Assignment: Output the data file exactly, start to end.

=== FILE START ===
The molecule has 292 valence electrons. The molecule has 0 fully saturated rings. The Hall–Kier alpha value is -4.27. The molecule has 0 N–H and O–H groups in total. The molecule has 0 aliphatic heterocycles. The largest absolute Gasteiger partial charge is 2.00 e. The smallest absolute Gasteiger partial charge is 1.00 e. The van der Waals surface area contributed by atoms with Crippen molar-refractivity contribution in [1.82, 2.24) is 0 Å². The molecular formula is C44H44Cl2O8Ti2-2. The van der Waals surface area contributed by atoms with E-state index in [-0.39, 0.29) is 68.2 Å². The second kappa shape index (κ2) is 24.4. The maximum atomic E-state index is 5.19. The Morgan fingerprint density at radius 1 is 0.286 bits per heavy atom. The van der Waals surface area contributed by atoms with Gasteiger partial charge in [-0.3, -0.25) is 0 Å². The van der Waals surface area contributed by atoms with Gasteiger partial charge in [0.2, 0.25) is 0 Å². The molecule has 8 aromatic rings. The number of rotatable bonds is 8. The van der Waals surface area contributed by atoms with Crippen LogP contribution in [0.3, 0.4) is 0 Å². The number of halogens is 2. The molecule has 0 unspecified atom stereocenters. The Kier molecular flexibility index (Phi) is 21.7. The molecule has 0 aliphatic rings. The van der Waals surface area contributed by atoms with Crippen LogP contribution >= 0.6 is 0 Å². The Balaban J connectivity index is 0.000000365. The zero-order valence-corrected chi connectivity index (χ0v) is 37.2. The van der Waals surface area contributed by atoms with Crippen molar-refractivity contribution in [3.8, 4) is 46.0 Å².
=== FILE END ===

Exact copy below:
The molecule has 292 valence electrons. The molecule has 0 fully saturated rings. The Hall–Kier alpha value is -4.27. The molecule has 0 N–H and O–H groups in total. The molecule has 0 aliphatic heterocycles. The largest absolute Gasteiger partial charge is 2.00 e. The smallest absolute Gasteiger partial charge is 1.00 e. The van der Waals surface area contributed by atoms with Crippen molar-refractivity contribution in [1.82, 2.24) is 0 Å². The molecular formula is C44H44Cl2O8Ti2-2. The van der Waals surface area contributed by atoms with E-state index in [-0.39, 0.29) is 68.2 Å². The second kappa shape index (κ2) is 24.4. The maximum atomic E-state index is 5.19. The Morgan fingerprint density at radius 1 is 0.286 bits per heavy atom. The van der Waals surface area contributed by atoms with Gasteiger partial charge in [-0.3, -0.25) is 0 Å². The van der Waals surface area contributed by atoms with Gasteiger partial charge in [0.2, 0.25) is 0 Å². The molecule has 8 aromatic rings. The number of rotatable bonds is 8. The van der Waals surface area contributed by atoms with Crippen LogP contribution in [0.3, 0.4) is 0 Å². The number of halogens is 2. The molecule has 0 unspecified atom stereocenters. The Kier molecular flexibility index (Phi) is 21.7. The molecule has 0 aliphatic rings. The van der Waals surface area contributed by atoms with Crippen LogP contribution >= 0.6 is 0 Å². The Balaban J connectivity index is 0.000000365. The zero-order valence-corrected chi connectivity index (χ0v) is 37.2. The van der Waals surface area contributed by atoms with Crippen molar-refractivity contribution in [3.8, 4) is 46.0 Å².